Staffroom Stereotypes - Which type are you?

Craig Ennew

Professional development is a journey of self-discovery. To help you along the way, TESS is offering an ever so slightly tongue-in-cheek series of questions that will uncover who you really are. Supportive colleague or anxious newbie? Passionate part-timer or management material? Log on to www.tesconnect.comquiz to find out the truth.

But before you bare your soul, do you recognise this silent superwoman?


When the students return after break, someone has already set everything up with care and precision; each place setting is identical, with pristine worksheets duplicated and ready to be filled in.

As the students pour through the doors, Isla retreats, wraithlike, towards the preparation room. There she begins to assemble resources for the lesson after lunch. It is her space, a windowless sanctuary where she has control. Beakers and phials glisten beneath the fluorescent strip light; test tubes stand regimented in racks on the higher shelves; squat glass jars of various chemicals and compounds sit snugly inside locked cabinets - everything has its rightful place. In the corner, her monitor glows, the keeper of all her secrets. It tells her what has been broken, what has been ordered, class sizes and the names of children who can't work with this particular chemical or that piece of equipment.

Back in the classroom, the students are feasting on a young trainee teacher as he struggles to impart safety instructions. Isla reaches for her iPod Shuffle. Could she have done any better?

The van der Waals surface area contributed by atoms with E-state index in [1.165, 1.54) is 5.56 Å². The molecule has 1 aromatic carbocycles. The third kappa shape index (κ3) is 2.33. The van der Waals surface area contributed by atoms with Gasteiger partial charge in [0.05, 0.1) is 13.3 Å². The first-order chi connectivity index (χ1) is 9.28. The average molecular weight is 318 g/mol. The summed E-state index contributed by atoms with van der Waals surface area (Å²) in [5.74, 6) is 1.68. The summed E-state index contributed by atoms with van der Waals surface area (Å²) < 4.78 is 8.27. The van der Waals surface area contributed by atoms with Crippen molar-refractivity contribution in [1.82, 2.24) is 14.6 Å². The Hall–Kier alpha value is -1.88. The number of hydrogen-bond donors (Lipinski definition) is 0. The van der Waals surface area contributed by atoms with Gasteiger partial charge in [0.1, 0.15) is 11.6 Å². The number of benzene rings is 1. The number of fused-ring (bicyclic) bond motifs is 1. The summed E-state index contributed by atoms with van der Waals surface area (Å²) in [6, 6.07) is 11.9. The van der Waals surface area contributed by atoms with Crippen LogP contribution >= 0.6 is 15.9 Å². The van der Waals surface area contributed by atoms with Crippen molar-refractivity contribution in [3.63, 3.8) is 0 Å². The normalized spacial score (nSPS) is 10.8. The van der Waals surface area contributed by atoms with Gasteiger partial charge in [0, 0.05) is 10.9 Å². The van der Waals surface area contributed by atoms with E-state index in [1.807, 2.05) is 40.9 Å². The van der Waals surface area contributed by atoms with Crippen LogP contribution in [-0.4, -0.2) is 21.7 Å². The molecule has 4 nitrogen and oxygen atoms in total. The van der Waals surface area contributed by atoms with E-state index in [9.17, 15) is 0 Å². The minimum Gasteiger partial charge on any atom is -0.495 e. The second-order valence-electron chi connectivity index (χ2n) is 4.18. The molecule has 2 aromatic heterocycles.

Twenty-three years of watching younger teaching colleagues suffer have given her the answer. She frowns and chastises herself for allowing those judgemental thoughts to steal into her mind. She has always kept her distance from other support staff who gossip about the teachers over their avocado salads.

The lesson is over. As the last drifters drag their rucksacks out through the doors, Isla returns silently to deal with the aftermath. The young teacher smiles sheepishly at her, then stoops to retrieve incomplete worksheets from the floor. Isla pushes her glasses up her nose, takes a deep breath and bends to help him. She assesses the damage: two smashed test tubes and a melted gel pen. She's known far worse.

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Craig Ennew

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